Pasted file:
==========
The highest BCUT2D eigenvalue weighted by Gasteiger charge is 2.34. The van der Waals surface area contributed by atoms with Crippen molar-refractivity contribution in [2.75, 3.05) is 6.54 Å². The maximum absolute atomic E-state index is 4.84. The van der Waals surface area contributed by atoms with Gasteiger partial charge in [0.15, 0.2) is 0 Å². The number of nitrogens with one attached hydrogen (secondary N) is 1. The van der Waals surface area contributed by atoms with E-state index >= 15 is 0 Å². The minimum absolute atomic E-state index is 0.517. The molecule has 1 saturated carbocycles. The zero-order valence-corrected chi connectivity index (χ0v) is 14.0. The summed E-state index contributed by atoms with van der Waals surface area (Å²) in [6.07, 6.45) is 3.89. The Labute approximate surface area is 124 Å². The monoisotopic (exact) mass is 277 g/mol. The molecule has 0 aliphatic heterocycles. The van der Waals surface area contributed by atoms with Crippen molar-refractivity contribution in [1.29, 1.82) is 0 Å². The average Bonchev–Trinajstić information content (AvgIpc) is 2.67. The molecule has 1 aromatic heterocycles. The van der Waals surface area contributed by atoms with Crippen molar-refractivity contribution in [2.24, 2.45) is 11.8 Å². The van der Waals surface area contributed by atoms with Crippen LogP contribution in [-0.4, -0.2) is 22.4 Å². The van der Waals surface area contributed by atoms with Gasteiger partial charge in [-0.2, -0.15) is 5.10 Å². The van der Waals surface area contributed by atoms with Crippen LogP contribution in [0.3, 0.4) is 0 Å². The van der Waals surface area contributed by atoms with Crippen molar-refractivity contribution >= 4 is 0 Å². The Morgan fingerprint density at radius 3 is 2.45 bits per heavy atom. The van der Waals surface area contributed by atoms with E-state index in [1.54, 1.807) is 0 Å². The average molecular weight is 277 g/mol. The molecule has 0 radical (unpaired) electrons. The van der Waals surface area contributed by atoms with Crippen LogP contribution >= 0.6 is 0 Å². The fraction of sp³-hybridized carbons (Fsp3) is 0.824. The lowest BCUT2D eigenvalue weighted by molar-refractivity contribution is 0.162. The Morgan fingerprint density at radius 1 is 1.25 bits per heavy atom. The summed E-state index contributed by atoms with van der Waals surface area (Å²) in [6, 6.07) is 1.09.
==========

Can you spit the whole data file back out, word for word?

The highest BCUT2D eigenvalue weighted by Gasteiger charge is 2.34. The van der Waals surface area contributed by atoms with Crippen molar-refractivity contribution in [2.75, 3.05) is 6.54 Å². The maximum absolute atomic E-state index is 4.84. The van der Waals surface area contributed by atoms with Gasteiger partial charge in [0.15, 0.2) is 0 Å². The number of nitrogens with one attached hydrogen (secondary N) is 1. The van der Waals surface area contributed by atoms with E-state index >= 15 is 0 Å². The minimum absolute atomic E-state index is 0.517. The molecule has 1 saturated carbocycles. The zero-order valence-corrected chi connectivity index (χ0v) is 14.0. The summed E-state index contributed by atoms with van der Waals surface area (Å²) in [6.07, 6.45) is 3.89. The Labute approximate surface area is 124 Å². The monoisotopic (exact) mass is 277 g/mol. The molecule has 0 aliphatic heterocycles. The van der Waals surface area contributed by atoms with Crippen molar-refractivity contribution in [1.29, 1.82) is 0 Å². The average Bonchev–Trinajstić information content (AvgIpc) is 2.67. The molecule has 1 aromatic heterocycles. The van der Waals surface area contributed by atoms with Crippen molar-refractivity contribution in [2.24, 2.45) is 11.8 Å². The van der Waals surface area contributed by atoms with Crippen LogP contribution in [-0.4, -0.2) is 22.4 Å². The van der Waals surface area contributed by atoms with Gasteiger partial charge in [-0.2, -0.15) is 5.10 Å². The van der Waals surface area contributed by atoms with Crippen LogP contribution in [0.3, 0.4) is 0 Å². The van der Waals surface area contributed by atoms with Crippen molar-refractivity contribution >= 4 is 0 Å². The Morgan fingerprint density at radius 3 is 2.45 bits per heavy atom. The van der Waals surface area contributed by atoms with E-state index in [1.54, 1.807) is 0 Å². The average molecular weight is 277 g/mol. The molecule has 0 radical (unpaired) electrons. The van der Waals surface area contributed by atoms with Crippen LogP contribution >= 0.6 is 0 Å². The fraction of sp³-hybridized carbons (Fsp3) is 0.824. The lowest BCUT2D eigenvalue weighted by molar-refractivity contribution is 0.162. The Morgan fingerprint density at radius 1 is 1.25 bits per heavy atom. The summed E-state index contributed by atoms with van der Waals surface area (Å²) in [6, 6.07) is 1.09.